Losing is Graf's best medicine Sanchez ambushes Graf for 1st Open title U.S. OPEN


NEW YORK -- She hates to lose. But she needs to lose.

Such is the irony underlying Steffi Graf's tennis life these days.

She lost to Arantxa Sanchez Vicario yesterday in the U.S. Open final. "Very disappointing," she said, her face set in a sad-eyed scowl.

But it was just what she needed.

At 25 years old, winner of 15 Grand Slam titles and 71 other tournaments, ranked No. 1 in the world for six of the past eight years, she needs something to keep her interested or she is going to fall asleep on a changeover one of these days.

She has won all the tournaments there are to win. Banked more money than she can ever spend. Turned the Grand Slam trick.

"I have nothing left to play for," she said last week, "except to keep trying to play better."

That is close to impossible when there are no challengers out there, when she is clearly superior to every other player, when Martina Navratilova is retiring and Monica Seles is maybe gone forever and everyone else is a 6-2, 6-0 in waiting.

Graf needs someone to push her, a challenge, a Frazier to her towering Ali.

Now it looks like she may have one.

The second-ranked Sanchez Vicario took Graf's best shot yesterday, a 22-minute first set wipeout, and came back to win. Graf's sore back flared up for a few minutes in the second set, but her inconsistent forehand and her opponent's sheer doggedness were the story of her defeat.

For Sanchez Vicario, 22, the victory was only the eighth in 32 career matches with Graf. But things are changing between them. They have split six matches this year. Sanchez Vicario has won the past two. In 1994, Graf won one Grand Slam title and Sanchez Vicario won two.

"She is still No. 1 in the computer rankings, but [in terms of] playing I have been doing much better than her," Sanchez Vicario said yesterday.

Still, as much as the Spaniard has improved, Graf's game determines the text of their rivalry. If they are indeed closer now, it is mostly because Graf isn't playing as well as she was. Sanchez Vicario is a mere mortal, just a tough, solid player. Graf is a Dream Teamer with that killer forehand, unmatched speed and steady nerves. Sanchez Vicario can't compete if they're both at their best.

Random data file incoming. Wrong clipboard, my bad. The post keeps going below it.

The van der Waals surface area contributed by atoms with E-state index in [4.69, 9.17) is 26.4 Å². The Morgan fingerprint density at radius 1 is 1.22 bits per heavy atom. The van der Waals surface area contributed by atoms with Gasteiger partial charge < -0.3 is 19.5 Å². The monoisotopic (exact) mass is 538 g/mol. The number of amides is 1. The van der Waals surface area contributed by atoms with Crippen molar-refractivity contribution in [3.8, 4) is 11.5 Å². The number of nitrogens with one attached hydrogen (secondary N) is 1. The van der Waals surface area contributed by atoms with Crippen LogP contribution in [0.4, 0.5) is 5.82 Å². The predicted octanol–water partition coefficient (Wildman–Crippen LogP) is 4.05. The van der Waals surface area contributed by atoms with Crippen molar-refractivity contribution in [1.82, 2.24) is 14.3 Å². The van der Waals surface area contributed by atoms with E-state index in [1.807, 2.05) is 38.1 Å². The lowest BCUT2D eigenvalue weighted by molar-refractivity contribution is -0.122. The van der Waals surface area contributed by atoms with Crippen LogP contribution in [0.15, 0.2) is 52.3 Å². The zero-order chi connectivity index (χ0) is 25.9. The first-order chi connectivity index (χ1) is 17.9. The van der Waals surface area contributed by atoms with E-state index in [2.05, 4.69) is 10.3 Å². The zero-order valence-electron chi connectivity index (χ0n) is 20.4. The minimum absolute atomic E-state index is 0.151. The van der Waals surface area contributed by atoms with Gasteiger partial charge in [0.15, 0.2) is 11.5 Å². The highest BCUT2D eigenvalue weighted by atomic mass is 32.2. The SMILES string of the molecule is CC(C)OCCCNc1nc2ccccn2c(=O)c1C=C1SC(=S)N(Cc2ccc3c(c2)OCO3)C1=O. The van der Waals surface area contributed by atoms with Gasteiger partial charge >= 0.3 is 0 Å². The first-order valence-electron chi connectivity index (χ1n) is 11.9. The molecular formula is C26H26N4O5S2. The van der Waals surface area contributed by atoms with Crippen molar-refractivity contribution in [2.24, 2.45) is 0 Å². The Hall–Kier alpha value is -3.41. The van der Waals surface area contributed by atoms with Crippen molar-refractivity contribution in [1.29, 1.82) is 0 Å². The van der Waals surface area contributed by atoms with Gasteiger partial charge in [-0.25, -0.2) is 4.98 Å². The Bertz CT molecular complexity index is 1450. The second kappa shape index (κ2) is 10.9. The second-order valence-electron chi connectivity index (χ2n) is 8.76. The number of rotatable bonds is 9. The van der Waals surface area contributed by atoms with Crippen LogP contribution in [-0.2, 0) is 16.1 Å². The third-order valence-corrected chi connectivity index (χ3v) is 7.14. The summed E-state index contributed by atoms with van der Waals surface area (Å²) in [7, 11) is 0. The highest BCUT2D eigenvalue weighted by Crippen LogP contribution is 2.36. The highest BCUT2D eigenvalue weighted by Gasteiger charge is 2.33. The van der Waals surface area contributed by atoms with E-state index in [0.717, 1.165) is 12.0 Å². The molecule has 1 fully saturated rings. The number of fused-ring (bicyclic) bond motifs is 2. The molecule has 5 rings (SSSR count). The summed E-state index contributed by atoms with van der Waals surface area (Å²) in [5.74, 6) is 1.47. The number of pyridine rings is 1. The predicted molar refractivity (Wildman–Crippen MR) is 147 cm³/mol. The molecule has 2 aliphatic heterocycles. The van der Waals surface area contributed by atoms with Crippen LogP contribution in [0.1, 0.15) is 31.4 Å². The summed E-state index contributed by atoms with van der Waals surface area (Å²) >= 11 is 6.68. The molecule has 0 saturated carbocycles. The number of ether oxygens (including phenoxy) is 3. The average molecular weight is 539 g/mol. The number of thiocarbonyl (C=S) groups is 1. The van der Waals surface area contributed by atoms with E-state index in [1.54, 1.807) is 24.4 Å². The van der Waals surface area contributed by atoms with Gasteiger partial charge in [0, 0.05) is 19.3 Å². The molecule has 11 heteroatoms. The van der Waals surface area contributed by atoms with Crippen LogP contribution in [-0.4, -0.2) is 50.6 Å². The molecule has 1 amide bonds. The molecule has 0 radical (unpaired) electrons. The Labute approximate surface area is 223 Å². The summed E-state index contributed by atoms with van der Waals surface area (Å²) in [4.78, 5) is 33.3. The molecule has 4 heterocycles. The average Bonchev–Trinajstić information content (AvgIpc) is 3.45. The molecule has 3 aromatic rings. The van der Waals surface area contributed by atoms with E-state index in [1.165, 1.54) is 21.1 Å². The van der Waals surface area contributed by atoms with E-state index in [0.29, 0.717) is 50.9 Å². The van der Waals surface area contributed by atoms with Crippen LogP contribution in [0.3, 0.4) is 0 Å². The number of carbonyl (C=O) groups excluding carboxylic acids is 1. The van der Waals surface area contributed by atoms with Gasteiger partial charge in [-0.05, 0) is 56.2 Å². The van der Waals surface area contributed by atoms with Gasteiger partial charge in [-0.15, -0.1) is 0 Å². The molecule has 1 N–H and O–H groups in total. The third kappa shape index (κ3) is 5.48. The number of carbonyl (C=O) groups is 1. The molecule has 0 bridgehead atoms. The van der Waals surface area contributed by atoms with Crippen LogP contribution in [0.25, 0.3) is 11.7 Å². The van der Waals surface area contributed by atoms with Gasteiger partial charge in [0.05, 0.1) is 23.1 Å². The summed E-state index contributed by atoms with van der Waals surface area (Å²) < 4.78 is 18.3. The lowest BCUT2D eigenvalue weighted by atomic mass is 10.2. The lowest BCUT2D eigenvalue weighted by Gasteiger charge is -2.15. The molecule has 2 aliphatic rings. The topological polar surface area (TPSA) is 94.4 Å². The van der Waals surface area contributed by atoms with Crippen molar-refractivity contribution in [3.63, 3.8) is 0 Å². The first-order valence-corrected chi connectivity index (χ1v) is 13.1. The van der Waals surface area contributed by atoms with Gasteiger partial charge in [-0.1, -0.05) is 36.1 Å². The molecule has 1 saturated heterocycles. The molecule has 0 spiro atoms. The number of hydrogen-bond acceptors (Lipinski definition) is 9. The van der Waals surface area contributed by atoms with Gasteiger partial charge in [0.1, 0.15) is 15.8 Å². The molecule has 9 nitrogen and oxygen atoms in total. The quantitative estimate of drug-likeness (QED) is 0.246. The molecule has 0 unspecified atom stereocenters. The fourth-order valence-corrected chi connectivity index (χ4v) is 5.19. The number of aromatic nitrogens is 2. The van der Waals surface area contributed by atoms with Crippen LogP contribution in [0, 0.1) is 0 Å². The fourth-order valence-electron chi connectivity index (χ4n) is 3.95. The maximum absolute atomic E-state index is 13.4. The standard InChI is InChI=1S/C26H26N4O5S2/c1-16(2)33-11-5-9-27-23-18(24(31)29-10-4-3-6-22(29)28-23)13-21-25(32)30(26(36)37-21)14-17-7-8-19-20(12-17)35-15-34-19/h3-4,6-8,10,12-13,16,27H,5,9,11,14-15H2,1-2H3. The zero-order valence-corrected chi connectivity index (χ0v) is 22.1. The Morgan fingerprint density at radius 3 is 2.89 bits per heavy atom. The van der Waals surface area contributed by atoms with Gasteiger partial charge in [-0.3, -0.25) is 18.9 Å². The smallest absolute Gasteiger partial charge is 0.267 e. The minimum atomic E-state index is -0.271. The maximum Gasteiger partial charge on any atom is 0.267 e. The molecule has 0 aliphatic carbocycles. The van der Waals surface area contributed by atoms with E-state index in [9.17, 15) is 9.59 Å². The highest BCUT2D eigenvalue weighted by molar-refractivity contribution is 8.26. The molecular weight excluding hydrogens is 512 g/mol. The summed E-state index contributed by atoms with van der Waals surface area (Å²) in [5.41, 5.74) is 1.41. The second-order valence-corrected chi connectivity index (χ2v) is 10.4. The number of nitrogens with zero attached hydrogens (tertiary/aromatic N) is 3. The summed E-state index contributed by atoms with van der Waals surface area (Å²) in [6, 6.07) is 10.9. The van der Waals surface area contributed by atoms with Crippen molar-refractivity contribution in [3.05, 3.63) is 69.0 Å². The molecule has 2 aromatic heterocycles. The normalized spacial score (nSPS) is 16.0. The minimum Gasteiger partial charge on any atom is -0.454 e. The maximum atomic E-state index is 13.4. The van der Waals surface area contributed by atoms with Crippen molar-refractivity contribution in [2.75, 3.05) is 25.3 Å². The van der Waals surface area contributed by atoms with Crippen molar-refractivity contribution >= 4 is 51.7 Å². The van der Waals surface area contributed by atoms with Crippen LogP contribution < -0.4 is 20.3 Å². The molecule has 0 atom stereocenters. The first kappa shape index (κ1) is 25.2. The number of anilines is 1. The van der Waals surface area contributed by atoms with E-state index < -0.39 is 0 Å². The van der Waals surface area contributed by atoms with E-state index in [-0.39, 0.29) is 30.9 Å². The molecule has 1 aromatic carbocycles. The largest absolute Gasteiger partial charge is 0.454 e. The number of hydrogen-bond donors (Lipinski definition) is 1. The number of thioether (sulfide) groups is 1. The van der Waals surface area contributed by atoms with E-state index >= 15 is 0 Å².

That Graf isn't at her best right now is clear. She was merciless in the first set yesterday, but couldn't keep it up. She made three unforced forehand errors in the first game of the second set and regressed from there, letting Sanchez Vicario back into the match.

Basically, Graf played a lot like someone who had not been in many tough matches lately, which was no coincidence. She has won 57 of 62 matches this year, most in mind-numbing blowouts. Check out the times from her first five matches at this Open: She disposed of Anne Mall in 45 minutes, Sandra Cacic in 55, Radka Bobkova in 52, Zina Garrison-Jackson in 53 and Amanda Coetzer in 55. Her serve had been broken only four times in the tournament before yesterday.

And you think it's tough to sit there on the couch and watch her win day after day. Try being out there on the court.

After she was pushed by Jana Novotna in the semifinals Friday, Graf said it had been "much more fun" to play an interesting match for a change. An easy sentiment to fathom.

But then Sanchez Vicario was too much fun yesterday.

See the dilemma?

Things would have been different if Seles had not been stabbed on that court in Germany 18 months ago. Seles was beating Graf regularly. Seles had passed Graf and become the undisputed No. 1 player. Had Seles not been stabbed, Graf would have had plenty of motivation to work to improve. But she also might have experienced true frustration. She might not have been able to catch Seles.

But that's all conjecture at this point, of course. Seles apparently has discovered that being a normal teen-ager is maybe more fun than playing tennis, and Graf is left to compete with herself. That she needs to lose is obvious. Otherwise she has nothing to shoot for, no reason to believe that she needs to keep getting up in the morning and working hard.

Without any losses, without any challenges, she'd be out of the game in two more years. You can only measure yourself against yourself for so long.

But as much as she needs failure, she abhors it. Her disappointment was palpable after yesterday's loss. Her voice was tinny, her smile nonexistent. It was no surprise. Even if she has accomplished everything there is to accomplish, her competitiveness is the stuff of legend. Why do you think she keeps going out there? She is addicted to winning.

"Who do you think is No. 1 in the world this year?" someone asked her.

"That's up to you," she said quickly and defensively, as if it were obvious that she was still far superior to Sanchez Vicario no matter how often she loses.

Which she is.

3' And which is precisely the problem.

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